episode one: unplanning retirement

Kitchen

This ‘seeingmeout’ blog has been intermittently evolving in my mind ever since I accepted an early retirement package from being a film academic at Queensland University of Technology at the end of 2010.  Contrary to managing, years in advance, a well-thought-through retirement process, my departure from permanent work turned out to be a speedy, unexpected roller-coaster ride over a couple of months. This rather unorthodox and unplanned experience was essentially a metamorphosis into the unwelcome, even alien state of becoming a ‘retiree’, a label I had shied away from for years. With the wisdom of some hindsight now at the beginning of 2014, this experience has become quite a liberating, though not at all straightforward, transformation into the mysterious messy world of post-work.

I started morphing from long-term worker to newborn retiree at the end of 2010. The University was enacting a form of ‘generation change’, and, of course, the ageing generation called the Baby Boomers was targeted.

One significant ‘ah-hah’ moment for me occurred when, amidst sorting out my finances post-retirement, I bought a brand new car in early 2011.  Seemingly well-meaning, sympathetic people commented, ‘Ah that’s good. The new car will see you out’. My immediate reaction was resistance – No! I want at least five more cars, including a red sportscar, before I’m well and truly ‘seen out’.

When the further acquisition of a shiny new stove brought forward another grim chorus that this stove would also  ‘see me out’, I found that this rather quaint expression, designed to comfort me, actually disarmed me, raising intimations of my mortality. I couldn’t help feeling that I was literally ‘on the way out’, with all my possessions lined up, waving me a fond farewell. I even found myself panicking and taking on this doomsday line of thought, scanning my wardrobe, for instance, wondering if the clothes I had already acquired would indeed ‘see me out’..

I pursued this rather puzzling ‘seeingmeout’ syndrome. My friends and acquaintances reported that their parents comforted themselves in their twilight years by saying they hoped that some possession or other would ‘see them out’.  I realized that this fateful bitter-sweet expression could lay the rather shaky foundations of a personal blog, with the modest aim of unpacking and hopefully disrupting the related myths and realities of ageing, retirement, financial planning, and many related topics. This resistant blog is definitely not meant to be a standard self-help tome on how to retire or age gracefully…but hopefully from my experiences there are some useful tidbits here and there for others to contemplate.

I had not prepared in any substantial emotional, psychological or practical way for this confronting ‘seeingmeout’ state called ‘retirement’.  When the offer came through, I was on leave in London in October 2010, and by December I had embraced the fact and retired. Having some distance geographically from the institution did help me make my decision to accept the retirement package – as well as some good advice from my long-suffering accountant.  For years building up to this, I had tried to avoid thinking about Retirement and associated concepts such as Superannuation or Financial Planning, and would even become irritated or bored if my peers raised these topics, especially at social gatherings. As with any form of literacy or skill acquisition, readiness is all, especially when one is thrown into the deep end.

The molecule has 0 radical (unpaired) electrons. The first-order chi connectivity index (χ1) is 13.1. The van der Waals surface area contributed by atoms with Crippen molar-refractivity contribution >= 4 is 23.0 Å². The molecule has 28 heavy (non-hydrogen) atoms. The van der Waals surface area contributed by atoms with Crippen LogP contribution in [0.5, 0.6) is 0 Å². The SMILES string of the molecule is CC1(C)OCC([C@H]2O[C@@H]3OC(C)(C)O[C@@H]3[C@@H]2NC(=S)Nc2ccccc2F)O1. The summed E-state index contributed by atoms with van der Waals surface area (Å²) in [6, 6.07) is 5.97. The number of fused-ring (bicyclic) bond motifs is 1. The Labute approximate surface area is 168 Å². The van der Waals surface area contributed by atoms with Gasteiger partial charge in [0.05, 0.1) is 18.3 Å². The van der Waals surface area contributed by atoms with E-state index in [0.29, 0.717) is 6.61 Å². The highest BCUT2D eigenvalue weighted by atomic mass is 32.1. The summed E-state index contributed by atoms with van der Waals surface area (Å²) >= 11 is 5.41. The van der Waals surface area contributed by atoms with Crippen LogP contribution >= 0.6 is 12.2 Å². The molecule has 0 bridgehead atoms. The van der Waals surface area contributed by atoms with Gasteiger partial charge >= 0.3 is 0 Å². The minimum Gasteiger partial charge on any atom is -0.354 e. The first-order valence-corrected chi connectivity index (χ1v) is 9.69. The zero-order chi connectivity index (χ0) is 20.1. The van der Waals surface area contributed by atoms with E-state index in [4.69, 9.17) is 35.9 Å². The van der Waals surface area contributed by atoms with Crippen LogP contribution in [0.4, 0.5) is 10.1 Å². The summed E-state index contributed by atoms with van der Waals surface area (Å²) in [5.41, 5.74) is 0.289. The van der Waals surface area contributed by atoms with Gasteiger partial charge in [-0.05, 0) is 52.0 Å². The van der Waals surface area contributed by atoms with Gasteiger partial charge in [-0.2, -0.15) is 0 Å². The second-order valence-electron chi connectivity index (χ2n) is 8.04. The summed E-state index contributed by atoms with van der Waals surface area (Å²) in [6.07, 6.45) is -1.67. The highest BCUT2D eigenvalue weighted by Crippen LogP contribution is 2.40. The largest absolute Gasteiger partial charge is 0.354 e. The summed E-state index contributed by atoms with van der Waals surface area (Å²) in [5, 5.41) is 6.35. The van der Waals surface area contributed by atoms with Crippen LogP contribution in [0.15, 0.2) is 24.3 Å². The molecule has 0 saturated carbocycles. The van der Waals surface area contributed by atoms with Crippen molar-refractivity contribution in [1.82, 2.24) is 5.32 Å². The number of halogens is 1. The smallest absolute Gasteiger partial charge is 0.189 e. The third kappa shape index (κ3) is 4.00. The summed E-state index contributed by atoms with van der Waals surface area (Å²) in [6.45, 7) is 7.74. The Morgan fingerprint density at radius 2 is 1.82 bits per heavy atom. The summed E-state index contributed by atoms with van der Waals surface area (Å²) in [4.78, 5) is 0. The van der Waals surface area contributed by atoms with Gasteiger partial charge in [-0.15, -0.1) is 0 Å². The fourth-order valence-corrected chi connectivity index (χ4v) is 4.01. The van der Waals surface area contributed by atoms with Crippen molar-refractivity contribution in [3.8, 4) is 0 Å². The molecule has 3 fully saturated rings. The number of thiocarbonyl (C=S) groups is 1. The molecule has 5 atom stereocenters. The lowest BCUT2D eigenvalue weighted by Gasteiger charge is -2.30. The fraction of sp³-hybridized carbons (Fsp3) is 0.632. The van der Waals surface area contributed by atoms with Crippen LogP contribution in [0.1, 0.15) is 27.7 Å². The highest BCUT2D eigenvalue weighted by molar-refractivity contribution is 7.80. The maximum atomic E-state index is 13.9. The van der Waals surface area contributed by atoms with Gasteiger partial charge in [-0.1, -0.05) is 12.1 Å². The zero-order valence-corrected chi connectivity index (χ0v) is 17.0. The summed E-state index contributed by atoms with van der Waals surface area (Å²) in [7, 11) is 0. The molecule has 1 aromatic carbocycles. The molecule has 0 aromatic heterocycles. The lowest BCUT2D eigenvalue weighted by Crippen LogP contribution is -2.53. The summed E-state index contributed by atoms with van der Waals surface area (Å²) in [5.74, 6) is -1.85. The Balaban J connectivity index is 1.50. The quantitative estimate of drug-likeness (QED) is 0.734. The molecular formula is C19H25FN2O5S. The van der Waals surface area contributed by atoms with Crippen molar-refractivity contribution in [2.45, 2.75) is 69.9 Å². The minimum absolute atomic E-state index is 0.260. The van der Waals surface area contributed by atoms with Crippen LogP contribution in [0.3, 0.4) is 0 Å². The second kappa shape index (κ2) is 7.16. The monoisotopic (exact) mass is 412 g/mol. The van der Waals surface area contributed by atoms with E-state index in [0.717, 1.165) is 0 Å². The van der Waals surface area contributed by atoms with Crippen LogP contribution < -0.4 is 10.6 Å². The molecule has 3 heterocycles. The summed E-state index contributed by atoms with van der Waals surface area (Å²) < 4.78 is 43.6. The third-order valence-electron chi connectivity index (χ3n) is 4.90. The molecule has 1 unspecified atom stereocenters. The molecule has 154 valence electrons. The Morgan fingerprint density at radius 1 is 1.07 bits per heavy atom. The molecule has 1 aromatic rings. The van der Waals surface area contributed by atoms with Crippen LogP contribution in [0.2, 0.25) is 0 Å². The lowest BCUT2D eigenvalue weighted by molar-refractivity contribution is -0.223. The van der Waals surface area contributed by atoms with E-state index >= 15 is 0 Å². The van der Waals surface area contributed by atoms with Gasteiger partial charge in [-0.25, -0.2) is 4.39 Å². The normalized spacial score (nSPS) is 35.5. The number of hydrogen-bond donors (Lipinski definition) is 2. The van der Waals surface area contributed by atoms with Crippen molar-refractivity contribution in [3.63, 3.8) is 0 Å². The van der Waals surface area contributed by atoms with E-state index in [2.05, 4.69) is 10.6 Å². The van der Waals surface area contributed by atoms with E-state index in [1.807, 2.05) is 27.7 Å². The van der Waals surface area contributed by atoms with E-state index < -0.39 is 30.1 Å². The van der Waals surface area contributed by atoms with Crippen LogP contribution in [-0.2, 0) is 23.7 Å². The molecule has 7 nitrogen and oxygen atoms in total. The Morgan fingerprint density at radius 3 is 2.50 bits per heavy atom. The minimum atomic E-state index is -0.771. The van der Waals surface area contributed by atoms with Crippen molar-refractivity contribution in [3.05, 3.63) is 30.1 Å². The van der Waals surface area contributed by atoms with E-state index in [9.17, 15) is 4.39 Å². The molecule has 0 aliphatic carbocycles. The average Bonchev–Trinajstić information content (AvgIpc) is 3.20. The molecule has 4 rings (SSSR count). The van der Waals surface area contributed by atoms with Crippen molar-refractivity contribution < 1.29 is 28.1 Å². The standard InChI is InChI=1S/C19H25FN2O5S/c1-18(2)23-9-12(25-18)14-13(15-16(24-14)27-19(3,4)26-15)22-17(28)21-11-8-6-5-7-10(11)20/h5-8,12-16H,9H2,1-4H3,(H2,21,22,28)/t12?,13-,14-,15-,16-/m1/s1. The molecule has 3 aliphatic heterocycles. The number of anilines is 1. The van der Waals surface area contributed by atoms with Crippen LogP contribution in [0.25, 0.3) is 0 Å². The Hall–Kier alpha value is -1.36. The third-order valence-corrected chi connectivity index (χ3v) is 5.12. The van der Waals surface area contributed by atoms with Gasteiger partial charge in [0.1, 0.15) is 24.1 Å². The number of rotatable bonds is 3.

By the beginning of 2010, retirement to me had seemed a long way off, given the rather shambolic state of my financial affairs. At the time, I was reluctantly persuaded to attend a Baby-Boomer-targeted Planning for Retirement seminar run by my superannuation provider, Q-Super. Thankfully I bumped into an old mate and we sat at the back of the room, mystified by the charts and projections, behaving like the naughtiest girls in the class.  Over a welcome recovery coffee afterwards, we both recognized that, while the people around us all nodded and behaved as though they knew how to realise the perfect dream of becoming successful Self-funded Retirees (SFRs), the path to retirement was a very shaky one, for different reasons, for both of us, and rueful laughter seemed the only way to cope.

My commonsense told me to face up to ageing and take a more mature approach to the realities of impending retirement. I therefore paid for a stint with a Financial Advisor. He made me feel as though I had been sent to a stern headmaster for a detention.  This Advisor forecast that I was doomed to longevity in the workplace, given that I had had my head in the sand for too long. I had apparently committed the following catalogue of lifestyle cardinal sins, indulging in, for instance:

  • Ongoing mortgage debt
  • Too many overseas trips
  • Living beyond my means each fortnight
  • An expensive social life etc (by implication perhaps too much crazy wayward spending on unmentionable pleasures)

I also quite categorically had no real safety net, apart from superannuation, summed up as:

  • No savings to speak of
  • No real inheritance
  • No stocks and shares
  • No second property investment…etc etc